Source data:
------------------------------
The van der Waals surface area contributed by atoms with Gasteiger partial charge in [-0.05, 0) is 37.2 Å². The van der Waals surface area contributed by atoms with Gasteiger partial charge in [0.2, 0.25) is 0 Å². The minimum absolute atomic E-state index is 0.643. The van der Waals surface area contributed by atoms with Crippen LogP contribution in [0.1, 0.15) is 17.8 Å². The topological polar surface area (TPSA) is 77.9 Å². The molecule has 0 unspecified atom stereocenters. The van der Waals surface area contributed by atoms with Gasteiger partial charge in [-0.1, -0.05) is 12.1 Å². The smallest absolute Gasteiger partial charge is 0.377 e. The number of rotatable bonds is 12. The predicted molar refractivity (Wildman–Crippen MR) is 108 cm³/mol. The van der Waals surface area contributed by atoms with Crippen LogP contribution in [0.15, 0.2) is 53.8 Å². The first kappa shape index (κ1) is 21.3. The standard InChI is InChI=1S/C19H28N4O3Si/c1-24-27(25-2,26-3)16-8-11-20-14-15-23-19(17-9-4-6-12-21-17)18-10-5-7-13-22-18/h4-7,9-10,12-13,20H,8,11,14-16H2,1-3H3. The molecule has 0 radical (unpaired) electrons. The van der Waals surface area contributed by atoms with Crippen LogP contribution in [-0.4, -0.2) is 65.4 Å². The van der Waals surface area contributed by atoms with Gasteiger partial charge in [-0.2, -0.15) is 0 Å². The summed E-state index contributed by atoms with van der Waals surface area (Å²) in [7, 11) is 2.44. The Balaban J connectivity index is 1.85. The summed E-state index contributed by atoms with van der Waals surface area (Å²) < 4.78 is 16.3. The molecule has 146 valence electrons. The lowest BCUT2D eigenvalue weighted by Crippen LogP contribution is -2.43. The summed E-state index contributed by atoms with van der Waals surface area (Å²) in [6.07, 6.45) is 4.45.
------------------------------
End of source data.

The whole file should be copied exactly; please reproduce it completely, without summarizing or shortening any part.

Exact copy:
The van der Waals surface area contributed by atoms with Gasteiger partial charge in [-0.05, 0) is 37.2 Å². The van der Waals surface area contributed by atoms with Gasteiger partial charge in [0.2, 0.25) is 0 Å². The minimum absolute atomic E-state index is 0.643. The van der Waals surface area contributed by atoms with Crippen LogP contribution in [0.1, 0.15) is 17.8 Å². The topological polar surface area (TPSA) is 77.9 Å². The molecule has 0 unspecified atom stereocenters. The van der Waals surface area contributed by atoms with Gasteiger partial charge in [-0.1, -0.05) is 12.1 Å². The smallest absolute Gasteiger partial charge is 0.377 e. The number of rotatable bonds is 12. The predicted molar refractivity (Wildman–Crippen MR) is 108 cm³/mol. The van der Waals surface area contributed by atoms with Crippen LogP contribution in [0.15, 0.2) is 53.8 Å². The first kappa shape index (κ1) is 21.3. The standard InChI is InChI=1S/C19H28N4O3Si/c1-24-27(25-2,26-3)16-8-11-20-14-15-23-19(17-9-4-6-12-21-17)18-10-5-7-13-22-18/h4-7,9-10,12-13,20H,8,11,14-16H2,1-3H3. The molecule has 0 radical (unpaired) electrons. The van der Waals surface area contributed by atoms with Crippen LogP contribution in [-0.4, -0.2) is 65.4 Å². The van der Waals surface area contributed by atoms with Gasteiger partial charge in [-0.2, -0.15) is 0 Å². The summed E-state index contributed by atoms with van der Waals surface area (Å²) in [7, 11) is 2.44. The Balaban J connectivity index is 1.85. The summed E-state index contributed by atoms with van der Waals surface area (Å²) < 4.78 is 16.3. The molecule has 146 valence electrons. The lowest BCUT2D eigenvalue weighted by Crippen LogP contribution is -2.43. The summed E-state index contributed by atoms with van der Waals surface area (Å²) in [6.07, 6.45) is 4.45.